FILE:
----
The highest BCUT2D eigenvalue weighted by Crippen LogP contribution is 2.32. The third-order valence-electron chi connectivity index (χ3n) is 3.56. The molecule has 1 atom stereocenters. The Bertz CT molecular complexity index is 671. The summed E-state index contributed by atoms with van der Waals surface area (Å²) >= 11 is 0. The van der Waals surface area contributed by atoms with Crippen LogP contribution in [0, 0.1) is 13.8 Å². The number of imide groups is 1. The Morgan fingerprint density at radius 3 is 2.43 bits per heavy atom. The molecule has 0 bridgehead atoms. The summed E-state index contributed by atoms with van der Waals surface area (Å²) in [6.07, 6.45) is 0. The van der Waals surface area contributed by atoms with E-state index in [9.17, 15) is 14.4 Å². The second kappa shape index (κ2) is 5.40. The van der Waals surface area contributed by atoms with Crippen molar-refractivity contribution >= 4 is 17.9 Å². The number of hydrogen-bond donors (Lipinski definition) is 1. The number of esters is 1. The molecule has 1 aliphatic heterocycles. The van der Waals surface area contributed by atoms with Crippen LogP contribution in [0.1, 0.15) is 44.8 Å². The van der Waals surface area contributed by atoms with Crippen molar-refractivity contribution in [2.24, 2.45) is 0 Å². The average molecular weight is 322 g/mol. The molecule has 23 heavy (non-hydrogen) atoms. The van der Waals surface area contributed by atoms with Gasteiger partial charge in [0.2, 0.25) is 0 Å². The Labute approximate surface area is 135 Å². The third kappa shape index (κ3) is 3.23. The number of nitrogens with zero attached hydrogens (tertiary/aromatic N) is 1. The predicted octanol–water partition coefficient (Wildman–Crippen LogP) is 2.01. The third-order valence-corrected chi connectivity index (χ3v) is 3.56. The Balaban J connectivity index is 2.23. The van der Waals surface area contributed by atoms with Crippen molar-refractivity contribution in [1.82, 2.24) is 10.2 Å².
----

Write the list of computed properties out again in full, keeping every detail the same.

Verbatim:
The highest BCUT2D eigenvalue weighted by Crippen LogP contribution is 2.32. The third-order valence-electron chi connectivity index (χ3n) is 3.56. The molecule has 1 atom stereocenters. The Bertz CT molecular complexity index is 671. The summed E-state index contributed by atoms with van der Waals surface area (Å²) >= 11 is 0. The van der Waals surface area contributed by atoms with Crippen LogP contribution in [0, 0.1) is 13.8 Å². The number of imide groups is 1. The Morgan fingerprint density at radius 3 is 2.43 bits per heavy atom. The molecule has 0 bridgehead atoms. The summed E-state index contributed by atoms with van der Waals surface area (Å²) in [6.07, 6.45) is 0. The van der Waals surface area contributed by atoms with E-state index in [9.17, 15) is 14.4 Å². The second kappa shape index (κ2) is 5.40. The van der Waals surface area contributed by atoms with Crippen molar-refractivity contribution >= 4 is 17.9 Å². The number of hydrogen-bond donors (Lipinski definition) is 1. The number of esters is 1. The molecule has 1 aliphatic heterocycles. The van der Waals surface area contributed by atoms with Crippen LogP contribution in [0.1, 0.15) is 44.8 Å². The van der Waals surface area contributed by atoms with Crippen molar-refractivity contribution in [2.24, 2.45) is 0 Å². The average molecular weight is 322 g/mol. The molecule has 23 heavy (non-hydrogen) atoms. The van der Waals surface area contributed by atoms with Gasteiger partial charge in [0.2, 0.25) is 0 Å². The Labute approximate surface area is 135 Å². The third kappa shape index (κ3) is 3.23. The number of nitrogens with zero attached hydrogens (tertiary/aromatic N) is 1. The predicted octanol–water partition coefficient (Wildman–Crippen LogP) is 2.01. The third-order valence-corrected chi connectivity index (χ3v) is 3.56. The Balaban J connectivity index is 2.23. The van der Waals surface area contributed by atoms with Crippen molar-refractivity contribution in [1.82, 2.24) is 10.2 Å².